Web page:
Work is currently in progress to extend the capabilities of the OBCMS to include operation of mechanical devices from the locomotive.  The devices being integrated (referred to collectively as advanced components) include parking brakes, advanced couplers, angle cocks, cut-out, levers, and a cushion unit lockout mechanism to control slack in the train.  FRA has been sponsoring the development of the advanced components through the Small Business Innovation Research (SBIR) program.  These components have reached the stage of development where they can be integrated with the OBCMS.  These devices will improve railroad safety and operational efficiency since they permit various mechanical functions to be controlled remotely from the locomotive instead of manually.  The OBCMS with advanced components will be installed on five freight cars for demonstration.

Hazardous Materials and Tank Car Safety

FRA is also working hard on projects intended to both reduce the likelihood that a train accident will result in a hazardous material release and to ensure that, if a release occurs, local emergency responders will be fully prepared to minimize the damage and loss of life that might occur.  The Graniteville, South Carolina, accident, which tragically resulted in at least nine deaths as the result of the release of chlorine, demonstrates the potential for serious consequences from train accidents involving tank cars carrying hazardous material.

An important component of minimizing the impact of a hazardous material release is the emergency response.  Emergency responders are trained and generally well prepared on how to locate shipping papers on trains and read placards and other hazard communication markings.  However, it may be possible for railroads to immediately distribute the necessary information electronically to all affected emergency responders upon notification of a train accident.    The emergency responders identified that information needs to be phase specific.  While information immediately available in the first 15 to 20 minutes of a response is generally sufficient, the key element is verification to ensure seamless transition into later phases.  Initial discussions with the railroads and emergency responders show both interest and willingness to pursue an improved flow of information.  All necessary information is currently available; the missing piece is communications infrastructure to support response improvement.  FRA will continue to progress this effort as rapidly as possible.

FRA is focusing on research arising from the Minot, North Dakota, accident in 2002, which resulted in one death and 11 injuries due to the release of anhydrous ammonia.  We are working with the Volpe National Transportation Systems Center and the AAR Tank Car Committee.  Current research involves a three-phase approach to assess the consequences of tank cars involved in derailments.  The first phase is development of a physics-based model to analyze the kinematics of rail cars involved in a derailment.  The second phase is development of dynamic structural analysis models.  The third phase is an assessment of the damage created by puncture and entails the application of fracture mechanics testing and analysis methods.  The modeling work is being conducted now.  Work on tank car structural integrity will also be applicable to the Macdona, Texas, accident in 2004 (which resulted in three deaths due to the release of chlorine) and to the Graniteville accident.  This research will help improve our understanding of how tank cars fail, and that knowledge will help us improve tank car design in the future.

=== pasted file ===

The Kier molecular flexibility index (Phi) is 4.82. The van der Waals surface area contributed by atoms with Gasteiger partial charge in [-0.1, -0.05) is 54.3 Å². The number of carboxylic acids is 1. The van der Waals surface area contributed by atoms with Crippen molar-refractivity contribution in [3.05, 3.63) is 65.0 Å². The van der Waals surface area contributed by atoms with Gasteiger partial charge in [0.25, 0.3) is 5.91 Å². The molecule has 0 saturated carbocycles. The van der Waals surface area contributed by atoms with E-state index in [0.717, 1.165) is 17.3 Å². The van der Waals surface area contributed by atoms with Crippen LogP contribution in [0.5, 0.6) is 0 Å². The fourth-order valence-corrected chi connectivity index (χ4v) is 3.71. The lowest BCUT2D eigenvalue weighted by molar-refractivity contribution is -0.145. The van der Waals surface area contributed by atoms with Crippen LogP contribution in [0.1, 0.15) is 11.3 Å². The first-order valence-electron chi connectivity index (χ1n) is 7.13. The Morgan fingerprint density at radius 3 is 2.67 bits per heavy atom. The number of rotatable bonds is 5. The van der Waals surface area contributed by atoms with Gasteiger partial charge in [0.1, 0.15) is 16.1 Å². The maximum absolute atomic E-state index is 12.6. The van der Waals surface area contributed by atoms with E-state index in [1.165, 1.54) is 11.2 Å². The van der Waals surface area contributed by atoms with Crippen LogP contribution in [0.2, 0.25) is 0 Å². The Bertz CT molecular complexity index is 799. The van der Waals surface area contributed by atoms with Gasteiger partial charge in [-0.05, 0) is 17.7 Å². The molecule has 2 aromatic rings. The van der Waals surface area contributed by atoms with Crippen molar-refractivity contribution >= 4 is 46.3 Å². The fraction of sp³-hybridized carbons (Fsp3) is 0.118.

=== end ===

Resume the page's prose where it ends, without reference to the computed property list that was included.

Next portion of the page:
In addition, an explosive-resistant coating is being used to enhance the armor protection of military vehicles in Iraq.  FRA intends to evaluate it for potential use on tank cars to prevent puncture.  The material also has a self-sealing property that could be useful to seal a hole in a tank car and mitigate the severity of incidents.  The material is a spray-on polyurea coating that has exceptional strength compared to weight.  FRA is working with the tank car industry on this project.


Thank you for allowing me to provide this brief update on current research initiatives to improve safety in the railroad industry and on the complex, technical areas of enhanced track inspection systems, PTC, NDGPS, and railroad equipment safety.  I look forward to your comments and questions on these important subjects.

Jo Strang, Deputy Associate Administrator for Railroad Development, Federal Railroad Administration
Testimony Mode: 
Testimony Date: 
Thursday, April 28, 2005